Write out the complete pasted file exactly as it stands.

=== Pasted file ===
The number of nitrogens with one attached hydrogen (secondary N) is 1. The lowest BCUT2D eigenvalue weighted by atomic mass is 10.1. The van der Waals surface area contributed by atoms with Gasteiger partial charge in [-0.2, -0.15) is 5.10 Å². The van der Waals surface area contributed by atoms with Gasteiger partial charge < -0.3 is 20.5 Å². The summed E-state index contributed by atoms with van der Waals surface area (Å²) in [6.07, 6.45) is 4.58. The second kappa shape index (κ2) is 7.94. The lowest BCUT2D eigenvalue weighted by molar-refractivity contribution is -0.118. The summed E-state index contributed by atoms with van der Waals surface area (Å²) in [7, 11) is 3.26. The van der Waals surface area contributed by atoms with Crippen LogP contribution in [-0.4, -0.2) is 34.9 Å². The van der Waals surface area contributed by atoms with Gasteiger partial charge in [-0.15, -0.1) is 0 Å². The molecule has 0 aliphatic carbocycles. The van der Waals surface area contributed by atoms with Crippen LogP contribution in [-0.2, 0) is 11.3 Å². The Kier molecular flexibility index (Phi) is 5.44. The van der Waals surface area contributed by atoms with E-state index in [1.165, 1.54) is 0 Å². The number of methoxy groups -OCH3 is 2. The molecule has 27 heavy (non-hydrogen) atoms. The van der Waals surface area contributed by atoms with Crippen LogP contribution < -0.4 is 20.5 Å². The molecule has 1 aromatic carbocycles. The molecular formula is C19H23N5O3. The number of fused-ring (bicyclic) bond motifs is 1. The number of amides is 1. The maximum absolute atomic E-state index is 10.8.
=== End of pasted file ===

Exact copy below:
The number of nitrogens with one attached hydrogen (secondary N) is 1. The lowest BCUT2D eigenvalue weighted by atomic mass is 10.1. The van der Waals surface area contributed by atoms with Gasteiger partial charge in [-0.2, -0.15) is 5.10 Å². The van der Waals surface area contributed by atoms with Gasteiger partial charge < -0.3 is 20.5 Å². The summed E-state index contributed by atoms with van der Waals surface area (Å²) in [6.07, 6.45) is 4.58. The second kappa shape index (κ2) is 7.94. The lowest BCUT2D eigenvalue weighted by molar-refractivity contribution is -0.118. The summed E-state index contributed by atoms with van der Waals surface area (Å²) in [7, 11) is 3.26. The van der Waals surface area contributed by atoms with Crippen LogP contribution in [-0.4, -0.2) is 34.9 Å². The van der Waals surface area contributed by atoms with Gasteiger partial charge in [-0.15, -0.1) is 0 Å². The molecule has 0 aliphatic carbocycles. The van der Waals surface area contributed by atoms with Crippen LogP contribution in [-0.2, 0) is 11.3 Å². The Kier molecular flexibility index (Phi) is 5.44. The van der Waals surface area contributed by atoms with E-state index in [1.165, 1.54) is 0 Å². The number of methoxy groups -OCH3 is 2. The molecule has 27 heavy (non-hydrogen) atoms. The van der Waals surface area contributed by atoms with Crippen LogP contribution < -0.4 is 20.5 Å². The molecule has 1 aromatic carbocycles. The molecular formula is C19H23N5O3. The number of fused-ring (bicyclic) bond motifs is 1. The number of amides is 1. The maximum absolute atomic E-state index is 10.8.